PHOTO ESSAY: Making Buffalo Curd in Sri Lanka

Anyone who’s spent any time in Sri Lanka will have seen the ubiquitous meekiri (buffalo curd) stalls by the side of the road – tables groaning with clay pots containing the delicious yogurty dessert, usually served with coconut syrup or honey to sweeten it. It’s arguably Sri Lanka’s national dish, and a hangover from the days before refrigeration, when fermenting milk was the best way to keep it fresh.

On my recent trip to Sri Lanka I spent a morning at a buffalo farm in Tissa (near Yala), learning about buffalo farming and meeting one of the families who make meekiri. Here’s my story.

The family home is on a large plot of land next to a lake, which provides a suitable amount of pasture, drinking water and wallowing mud for the buffalo.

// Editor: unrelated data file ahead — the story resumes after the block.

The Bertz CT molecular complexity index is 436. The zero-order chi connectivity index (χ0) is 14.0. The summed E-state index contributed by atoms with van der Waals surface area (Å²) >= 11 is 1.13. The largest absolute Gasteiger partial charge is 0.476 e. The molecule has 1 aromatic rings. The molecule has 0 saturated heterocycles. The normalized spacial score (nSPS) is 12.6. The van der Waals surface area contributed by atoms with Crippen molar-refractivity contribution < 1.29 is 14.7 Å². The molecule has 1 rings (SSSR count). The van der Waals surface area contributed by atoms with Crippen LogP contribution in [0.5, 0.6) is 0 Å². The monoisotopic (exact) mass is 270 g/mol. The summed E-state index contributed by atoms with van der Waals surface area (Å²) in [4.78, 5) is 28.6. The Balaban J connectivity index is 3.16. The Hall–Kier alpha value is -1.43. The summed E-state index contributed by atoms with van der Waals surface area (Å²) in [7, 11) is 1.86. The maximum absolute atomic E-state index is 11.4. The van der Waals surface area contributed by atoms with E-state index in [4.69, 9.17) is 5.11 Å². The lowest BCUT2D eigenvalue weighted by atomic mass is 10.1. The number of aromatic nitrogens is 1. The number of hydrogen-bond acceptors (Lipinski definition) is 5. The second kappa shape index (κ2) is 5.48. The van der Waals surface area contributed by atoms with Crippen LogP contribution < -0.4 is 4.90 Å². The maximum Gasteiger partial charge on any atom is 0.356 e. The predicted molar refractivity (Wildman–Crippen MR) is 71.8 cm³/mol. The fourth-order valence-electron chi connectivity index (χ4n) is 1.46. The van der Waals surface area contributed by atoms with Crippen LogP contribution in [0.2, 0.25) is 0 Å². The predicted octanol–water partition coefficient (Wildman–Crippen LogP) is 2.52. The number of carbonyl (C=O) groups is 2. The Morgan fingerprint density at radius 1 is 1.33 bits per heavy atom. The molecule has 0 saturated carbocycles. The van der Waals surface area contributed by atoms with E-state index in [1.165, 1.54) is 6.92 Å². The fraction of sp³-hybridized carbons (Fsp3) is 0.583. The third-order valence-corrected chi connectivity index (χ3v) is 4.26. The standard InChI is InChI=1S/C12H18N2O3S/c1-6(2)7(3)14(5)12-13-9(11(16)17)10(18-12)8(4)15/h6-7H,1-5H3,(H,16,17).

Every day, Mr Jinadasa gets up with the sun to start milking the buffalos. Normally he gets enough milk for five large pots of curd, but on the day I visited there was a large number of newborns on the farm and the mothers were producing more milk than usual, so he was able to gather enough for ten pots.

The milking done, Jinadasa’s wife & daughter take over the curd fermentation process by boiling and aerating the milk. The job is done over a wood fire in a poorly ventilated room and the smoke is choking, but it doesn’t seem to bother them! Meanwhile, Jindasa finally gets to eat breakfast.

Finally Jinadasa’s daughter Sudath pours the milk into clay pots, from a height so air bubbles form in the curd to give it its unique texture. Once it has set it will be taken to the roadside to be sold. One pot fetches around $1, but by welcoming tourists to their farm for a couple of hours the family can more than double their daily income – essential at a time when Sri Lanka’s inflation rate is so high and living costs are increasing daily.